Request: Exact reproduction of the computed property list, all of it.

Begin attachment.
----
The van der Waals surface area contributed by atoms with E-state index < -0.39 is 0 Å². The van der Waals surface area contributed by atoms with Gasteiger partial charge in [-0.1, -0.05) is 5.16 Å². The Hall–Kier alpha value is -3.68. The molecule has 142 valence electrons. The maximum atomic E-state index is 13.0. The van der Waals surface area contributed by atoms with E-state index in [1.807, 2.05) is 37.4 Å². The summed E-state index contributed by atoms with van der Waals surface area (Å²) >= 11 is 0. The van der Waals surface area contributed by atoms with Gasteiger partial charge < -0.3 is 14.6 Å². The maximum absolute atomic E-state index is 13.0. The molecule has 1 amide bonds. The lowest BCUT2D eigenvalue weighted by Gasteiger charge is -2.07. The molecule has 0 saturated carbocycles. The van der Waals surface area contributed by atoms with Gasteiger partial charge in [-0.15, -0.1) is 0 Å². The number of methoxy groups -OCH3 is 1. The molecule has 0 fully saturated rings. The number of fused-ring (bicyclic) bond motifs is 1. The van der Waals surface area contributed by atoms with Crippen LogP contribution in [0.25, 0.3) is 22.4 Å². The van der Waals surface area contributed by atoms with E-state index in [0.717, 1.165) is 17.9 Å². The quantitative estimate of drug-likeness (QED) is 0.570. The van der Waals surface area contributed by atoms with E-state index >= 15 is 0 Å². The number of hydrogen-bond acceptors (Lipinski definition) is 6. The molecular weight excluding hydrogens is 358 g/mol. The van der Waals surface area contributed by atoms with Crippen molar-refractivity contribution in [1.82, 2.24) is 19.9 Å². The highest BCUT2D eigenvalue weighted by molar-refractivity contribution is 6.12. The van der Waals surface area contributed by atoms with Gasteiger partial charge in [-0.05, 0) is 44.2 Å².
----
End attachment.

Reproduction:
The van der Waals surface area contributed by atoms with E-state index < -0.39 is 0 Å². The van der Waals surface area contributed by atoms with Gasteiger partial charge in [-0.1, -0.05) is 5.16 Å². The Hall–Kier alpha value is -3.68. The molecule has 142 valence electrons. The maximum atomic E-state index is 13.0. The van der Waals surface area contributed by atoms with E-state index in [1.807, 2.05) is 37.4 Å². The summed E-state index contributed by atoms with van der Waals surface area (Å²) >= 11 is 0. The van der Waals surface area contributed by atoms with Gasteiger partial charge < -0.3 is 14.6 Å². The maximum absolute atomic E-state index is 13.0. The molecule has 1 amide bonds. The lowest BCUT2D eigenvalue weighted by Gasteiger charge is -2.07. The molecule has 0 saturated carbocycles. The van der Waals surface area contributed by atoms with Gasteiger partial charge in [-0.15, -0.1) is 0 Å². The number of methoxy groups -OCH3 is 1. The molecule has 0 fully saturated rings. The number of fused-ring (bicyclic) bond motifs is 1. The van der Waals surface area contributed by atoms with Crippen LogP contribution in [0.25, 0.3) is 22.4 Å². The van der Waals surface area contributed by atoms with E-state index in [0.717, 1.165) is 17.9 Å². The quantitative estimate of drug-likeness (QED) is 0.570. The van der Waals surface area contributed by atoms with E-state index >= 15 is 0 Å². The number of hydrogen-bond acceptors (Lipinski definition) is 6. The molecular weight excluding hydrogens is 358 g/mol. The van der Waals surface area contributed by atoms with Crippen molar-refractivity contribution in [1.82, 2.24) is 19.9 Å². The highest BCUT2D eigenvalue weighted by molar-refractivity contribution is 6.12. The van der Waals surface area contributed by atoms with Gasteiger partial charge in [-0.05, 0) is 44.2 Å².